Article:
the inscriptions on stone collected between 1926 and 1931 in the
Karnatak area of the former Bombay Presidency, as many as 211 epigraphs
were published in the South Indian Inscriptions, Volume XI (Bombay
Karnatak Inscriptions, Volume I), Parts I and II. Almost all the remaining inscriptions of this five years
collection have been incorporated in the present volume.
The total number of inscriptions now published runs to 771.
These inscriptions can be divided broadly under the following
sections with reference to their subject-matter;
Chalukyas of Kalyana, (2) The Kalachuris, (3) The Yadavas, (4) The
Hoysalas, (5) The Sindas, (6) The Kadambas, (7) The Vijayanagara Kings,
(8) The Muslim rulers, (9) The Marathas, (10) The East India Company and
detailed study of these records will surely yield many fruitful results
for the scholars working in various fields, such as epigraphy, dynastic
history, chronology, ancient, geography, social life, religion,
education, literature and language.
However, within the limited scope at our disposal, it is proposed
to review here briefly some of the main facts of political history
brought to light by these epigraphs for the benefit of the students of
Chalukyas of Badami
this dynasty is not directly represented in the present collection and
no inscription can be assigned definitely to any particular ruler of
this family, a number of short inscriptions comprising descriptive
labels, found at Badami proper and in the adjoining places like Mahakuta,
Aihole and Pattadakal fall within the regime of these rulers and some of
them seem to contain interesting contemporary references to the members
of the royal house, feudatory chiefs, artists, teachers, and persons
distinguished in other walks of life.
For instance, Nos. 441-42 speak of one and the same individual
Bhimasakti, a chief of the Sendraka family.
He figures once again in No.443, whrrein he is described as one
devoted to the pair of feet of the illustrious Satyasraya.
As the title Satyasraya was commonly attributed to the
princes of the early Chalukya family, it is difficult to identify this
king with any particular ruler, although it is tempting to surmise that
he might be Pulakesin II on account of his more familiar association
with it. His subordinate
Sendraka Bhimasakti is not known from any other source and his relation
with the known members of this family cannot be ascertained in the
absence of more details (of. Arch.Surv.An. Rep., 1928-29, p. 117;Ep.Ind.,
Volume XXVIII, p.199). Among
the records of this category may be noted a few more, such as Sri-Juddha-vikraman
(No.424), Sri-Vikkarasan (No.426), Sri-Ranaparakraman (No.430)
and Prati-Vikrama (No.401), Sarvasiddhi-acharya (No.488) and
Nirmanadeva Pullappan (No.487) appear to have been renowned as great
inscription (No.489) on a pillar at Pattadakal in the Badami taluk seems
to shed some welcome light on the dark period of the history of this
family after the subjugation of Kirtivarman II by Dantidurga, the
founder of Rastrakuta sovereignty.
It is engraved in archaic Kannada characters of about the 8th
century and purports to state that the pillar was the gift of Maharaja
Taila who was an
administrative officer of the region (Pergade).
The association of the high-sounding title Maharaja once
more with this dignitary in this brief epigraph points to his exalted
position and it would not be unreasonable to identity him with Taila I,
nephew of Kirtivarman II (of. Arch.Sur.An.Rep.,loc.cit.).
is an inscription at Sondekola in the Chitaldrug District (Ep.Carn.,Vol.XI,
Cd.25), which mentions a Vikramadityadeva and cites the date Saka 893,
Pausha su. 13, Sunday, Uttarayana-sankranti.
This date is irregular; but it can broadly be equated to 971 A.D.
Rice has sought to identify this Vikramadityadeva with Vikramaditya IV,
father of Taila II (ibid., Introduction, p.10).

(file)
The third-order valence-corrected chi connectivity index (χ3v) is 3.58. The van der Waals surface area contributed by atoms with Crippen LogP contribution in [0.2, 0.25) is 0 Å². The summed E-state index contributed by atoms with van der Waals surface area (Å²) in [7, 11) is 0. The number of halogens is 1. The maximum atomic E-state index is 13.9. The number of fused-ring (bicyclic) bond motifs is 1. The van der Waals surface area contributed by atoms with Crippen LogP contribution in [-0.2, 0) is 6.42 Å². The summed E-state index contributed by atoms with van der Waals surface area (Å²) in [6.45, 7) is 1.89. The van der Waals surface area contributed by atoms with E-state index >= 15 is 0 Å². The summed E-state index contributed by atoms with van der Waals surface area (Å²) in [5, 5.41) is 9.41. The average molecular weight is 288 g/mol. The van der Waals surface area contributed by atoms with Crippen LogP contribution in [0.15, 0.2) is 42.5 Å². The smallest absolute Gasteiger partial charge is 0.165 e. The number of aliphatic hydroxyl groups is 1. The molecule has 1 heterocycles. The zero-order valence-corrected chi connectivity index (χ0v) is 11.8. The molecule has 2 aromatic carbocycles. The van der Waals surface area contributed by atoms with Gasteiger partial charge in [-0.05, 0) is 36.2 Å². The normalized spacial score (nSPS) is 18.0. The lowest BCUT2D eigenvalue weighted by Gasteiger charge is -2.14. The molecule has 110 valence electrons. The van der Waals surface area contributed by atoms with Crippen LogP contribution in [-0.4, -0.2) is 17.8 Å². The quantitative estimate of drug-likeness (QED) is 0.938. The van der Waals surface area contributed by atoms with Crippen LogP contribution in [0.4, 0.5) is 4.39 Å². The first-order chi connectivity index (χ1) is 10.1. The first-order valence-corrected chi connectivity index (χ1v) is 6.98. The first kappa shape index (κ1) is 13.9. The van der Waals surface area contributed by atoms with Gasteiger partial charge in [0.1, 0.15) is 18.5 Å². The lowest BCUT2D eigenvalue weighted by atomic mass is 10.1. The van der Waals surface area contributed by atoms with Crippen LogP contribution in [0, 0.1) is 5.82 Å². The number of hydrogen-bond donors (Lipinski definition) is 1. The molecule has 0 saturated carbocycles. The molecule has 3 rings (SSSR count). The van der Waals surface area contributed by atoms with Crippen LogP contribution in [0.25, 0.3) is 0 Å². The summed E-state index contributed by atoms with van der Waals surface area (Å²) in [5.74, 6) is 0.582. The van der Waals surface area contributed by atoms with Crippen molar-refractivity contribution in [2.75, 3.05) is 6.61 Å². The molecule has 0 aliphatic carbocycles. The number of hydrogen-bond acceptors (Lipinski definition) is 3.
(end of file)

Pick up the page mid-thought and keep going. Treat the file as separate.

The grounds for such an identification are not quire convincing.
little is known about the other members of this family until we come to
Tailia II who re-established Chalukya supremacy in Karnataka.
An epigraph from Narsalgi in the Bagewadi Taluk shows that Taila
II was a. subordinate of Rashtrakuta Krishna III and that in 965 A.D.,
he was governing the tract of Tardavadi Thousand represented by the
modern Bijapur District (S. I.I., Vol. XI, Part I, No.40).
It might be this same Taila II who figures nine years earlier in
an inscription from Karjol in the Bijapur taluk, dated 956 A.D. , which
mentions Tailapayya as governing the Nadu (i.e., territory) under the
same Rashtrakuta monarch (B.K. No.178 of 1933-34).
From these notices, though scanty, it appears that the sphere of
activity of the members of the Chalukya house, after they had lost their
independent status, was confined mainly to the Bijapur territory which
was their ancestral home.
Rashtrakutas of Malkhed
in the case of the Chalukyas of Badami, the present collection contains
no record having a clear bearing with the rulers of the dynasty.
But incidentally some interesting side lights on the history of
this family are furnished by the records of a
later period. No.
from Salavadigi belongs to the reign of Jagadekamalla II.
But in its preliminary description it narrates events that took
place in the times of the Rashtrakutas.
In this context we are introduced to a dignitary named Horeyama
serving under Subhatunga-Vallabha Akalavarsha Krishnaraja who has to be
identified with Krishna II. This Horeyama is praised as Samantagrani (supreme
among the feudatories) and
the fierce sword in the hand of his master Krishnaraja.
He is also said to have been holding the office of
Talara of Manykheda.
In the early period, the Nagarjunikonda inscriptions of the
Ikshvaku kings containing allusions to officials of the state,
designated Mahatalasvara (Ep.Ind.,Vol.XX, p.32).
The epigraph under reference points to the fact that this office
was held in esteem as late as the ninth century and that it was also in
vogue in the areas of Karnataka. Subsequently, this office lost its dignity and the term talavara
denoted a village of a low cadre.
interesting reference to Bankapur as the capital of Indra-Vallabha is
found in No.585 from Boganur in the Navalgund Taluk.
This Indra-Vallabha can easily be identified as the Rastrakuta
prince Indra IV, grandson of Krishna III, on account of his well-known
association with the town. Banapur
was a seat of reputed Jaina teachers and Indra IV being a devout
follower of the faith must have had great attraction forit.
As the Rashtragkutas ceased to wield political power by 973 A.D.,
Indra IV could not have ruled in reality.
He was, however, crowned to the Rashtrakuta throne about 973 A.D.
by his maternal uncle Marasimha III of the Western Ganga family (Ep.Carn.,
Vol.II, No.59). Claiming